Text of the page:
Picture of Sigmund Freud (Founder of Psychoanalysis Theory)
Sigmund Freud was a Viennese neurologist and founder of psychoanalysis (1856-1939). He took his medical degree at the University Vienne in 1881 and planned a specialist’s career in neurology. Lack of means forced him to abandon his research interests for a clinical career. His interest in what was to become psychoanalysis development during his collaboration with Josef Breuer in 1884, which resulted in StudiesHysteria. The Interpretation of Dreams appeared in 1900, Three Contributions to the Theory of Sex in 1905, and the General Introduction to Psychoanalysis in 1916 – a book that contained the evolving theory of the libido and the unconscious. In subsequent years Freud’s outlook became increasingly broad as revealed by the titles of his later works: Beyond the Pleasure Principle (1920), The Future of an Illusion (1928), and Civilization and Its Discontents (1930). As early as 1906 Freud had also interested himself in founding an organization to promote the diffusion of psychoanalytic knowledge. Men who were to become famous in their own right joined with him- Adler, Brill, Ferenzi, Jones, Jung, and Stekel. By 1908 the first International Congress of Psychoanalysis had convened, and by 1910 there were branches in all important countries in the world. In 1938, when the Nazis entered England, where he died of cancer of the mouth on September 23, 1939. He left his influence on every department of thought.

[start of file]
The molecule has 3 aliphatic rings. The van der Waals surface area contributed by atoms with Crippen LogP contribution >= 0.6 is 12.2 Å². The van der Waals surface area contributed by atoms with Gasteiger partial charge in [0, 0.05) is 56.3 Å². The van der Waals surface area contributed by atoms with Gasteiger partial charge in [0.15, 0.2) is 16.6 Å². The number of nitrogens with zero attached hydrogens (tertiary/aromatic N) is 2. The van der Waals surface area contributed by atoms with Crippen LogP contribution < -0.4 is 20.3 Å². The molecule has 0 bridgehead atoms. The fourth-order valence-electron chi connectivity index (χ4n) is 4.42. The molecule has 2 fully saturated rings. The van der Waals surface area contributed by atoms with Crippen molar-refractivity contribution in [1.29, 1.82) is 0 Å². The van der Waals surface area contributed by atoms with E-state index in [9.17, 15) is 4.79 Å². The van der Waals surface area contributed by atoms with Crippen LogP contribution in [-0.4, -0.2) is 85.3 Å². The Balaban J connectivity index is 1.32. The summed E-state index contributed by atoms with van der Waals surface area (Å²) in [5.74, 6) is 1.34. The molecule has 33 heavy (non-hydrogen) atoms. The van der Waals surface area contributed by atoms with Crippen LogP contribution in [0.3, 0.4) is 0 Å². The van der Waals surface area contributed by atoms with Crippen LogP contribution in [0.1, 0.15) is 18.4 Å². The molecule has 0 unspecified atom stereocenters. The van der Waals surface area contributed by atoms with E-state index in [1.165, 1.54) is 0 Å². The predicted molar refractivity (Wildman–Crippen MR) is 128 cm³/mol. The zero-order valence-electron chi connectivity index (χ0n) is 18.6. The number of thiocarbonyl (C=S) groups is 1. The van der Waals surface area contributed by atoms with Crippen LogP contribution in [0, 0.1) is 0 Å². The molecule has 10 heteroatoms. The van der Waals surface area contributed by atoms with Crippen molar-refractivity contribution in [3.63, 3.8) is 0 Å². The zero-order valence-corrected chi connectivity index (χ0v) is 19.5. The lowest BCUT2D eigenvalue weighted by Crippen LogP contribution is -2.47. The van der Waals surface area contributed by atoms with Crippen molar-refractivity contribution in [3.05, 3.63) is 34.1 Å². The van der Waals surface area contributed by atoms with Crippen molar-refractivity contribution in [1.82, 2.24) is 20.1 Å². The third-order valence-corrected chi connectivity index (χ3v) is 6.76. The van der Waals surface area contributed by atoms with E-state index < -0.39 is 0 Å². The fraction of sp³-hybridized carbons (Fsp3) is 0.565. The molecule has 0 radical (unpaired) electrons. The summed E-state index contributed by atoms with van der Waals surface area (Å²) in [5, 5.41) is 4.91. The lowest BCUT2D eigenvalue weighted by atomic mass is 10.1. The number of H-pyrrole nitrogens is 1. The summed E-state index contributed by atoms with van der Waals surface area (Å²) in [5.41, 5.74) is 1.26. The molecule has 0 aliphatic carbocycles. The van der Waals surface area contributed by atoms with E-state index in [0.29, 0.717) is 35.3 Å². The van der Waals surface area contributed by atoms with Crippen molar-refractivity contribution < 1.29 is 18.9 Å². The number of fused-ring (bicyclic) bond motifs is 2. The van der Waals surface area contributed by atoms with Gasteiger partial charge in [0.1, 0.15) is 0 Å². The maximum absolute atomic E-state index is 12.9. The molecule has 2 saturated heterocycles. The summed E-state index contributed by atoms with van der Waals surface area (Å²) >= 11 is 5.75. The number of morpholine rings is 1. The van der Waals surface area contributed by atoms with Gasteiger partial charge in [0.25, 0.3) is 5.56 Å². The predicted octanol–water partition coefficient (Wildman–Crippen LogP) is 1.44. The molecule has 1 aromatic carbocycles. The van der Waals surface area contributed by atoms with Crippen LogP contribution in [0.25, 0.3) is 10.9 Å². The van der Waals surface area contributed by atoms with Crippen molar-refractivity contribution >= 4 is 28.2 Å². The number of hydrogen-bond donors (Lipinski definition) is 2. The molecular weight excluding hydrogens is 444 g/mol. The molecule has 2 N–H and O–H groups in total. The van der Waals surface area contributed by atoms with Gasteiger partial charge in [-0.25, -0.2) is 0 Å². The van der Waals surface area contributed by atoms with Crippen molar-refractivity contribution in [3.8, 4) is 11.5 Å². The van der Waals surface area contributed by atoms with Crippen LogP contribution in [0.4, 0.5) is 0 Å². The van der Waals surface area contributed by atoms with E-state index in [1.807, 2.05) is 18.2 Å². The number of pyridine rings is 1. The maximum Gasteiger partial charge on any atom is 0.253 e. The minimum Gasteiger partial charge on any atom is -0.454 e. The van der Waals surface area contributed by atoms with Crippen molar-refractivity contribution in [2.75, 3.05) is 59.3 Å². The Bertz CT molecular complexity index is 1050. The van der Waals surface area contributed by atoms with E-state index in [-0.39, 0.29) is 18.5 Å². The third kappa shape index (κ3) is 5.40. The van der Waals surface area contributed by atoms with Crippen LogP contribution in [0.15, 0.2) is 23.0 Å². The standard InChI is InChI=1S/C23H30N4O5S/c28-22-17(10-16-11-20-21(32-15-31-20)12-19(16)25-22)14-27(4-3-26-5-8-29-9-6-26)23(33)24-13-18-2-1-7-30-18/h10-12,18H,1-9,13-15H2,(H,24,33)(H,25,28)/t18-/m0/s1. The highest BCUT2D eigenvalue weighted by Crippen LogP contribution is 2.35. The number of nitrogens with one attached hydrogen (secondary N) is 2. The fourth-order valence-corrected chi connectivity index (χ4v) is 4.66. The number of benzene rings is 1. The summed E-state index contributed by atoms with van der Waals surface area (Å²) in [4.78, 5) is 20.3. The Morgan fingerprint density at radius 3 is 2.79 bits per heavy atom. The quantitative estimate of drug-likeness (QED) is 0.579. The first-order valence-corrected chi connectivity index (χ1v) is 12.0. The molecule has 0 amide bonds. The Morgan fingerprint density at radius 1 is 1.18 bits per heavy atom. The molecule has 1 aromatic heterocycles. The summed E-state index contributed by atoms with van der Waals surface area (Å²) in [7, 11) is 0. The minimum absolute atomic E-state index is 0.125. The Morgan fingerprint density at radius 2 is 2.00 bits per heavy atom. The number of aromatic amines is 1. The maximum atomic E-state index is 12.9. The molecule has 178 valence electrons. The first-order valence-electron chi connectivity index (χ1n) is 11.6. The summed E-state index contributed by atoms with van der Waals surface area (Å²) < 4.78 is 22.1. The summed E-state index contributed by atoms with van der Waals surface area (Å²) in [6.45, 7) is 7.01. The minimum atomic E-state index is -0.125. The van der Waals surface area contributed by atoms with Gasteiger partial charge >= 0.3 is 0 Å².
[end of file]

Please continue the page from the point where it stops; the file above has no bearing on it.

II. THEORY SYNTHESIS
Psychoanalysis is a system of psychology directed toward the understanding, cure, and prevention of mental disorders. As conceived by Sigmund Freud, psychoanalysis is a dynamic system of psychology that seeks the roots of human behavior in unconscious motivation and conflict. It takes as its point of departure the concept of the libido, which is defined basically as sexual energy, both in its original form and as it is modified during development into all forms of love, affection, and the will to live. How sexual energy develops in the child – whether normal, or blocked and distorted into unhealthy channels – is of great significance in the individual’s overall development and ability to adjust to life’s problems.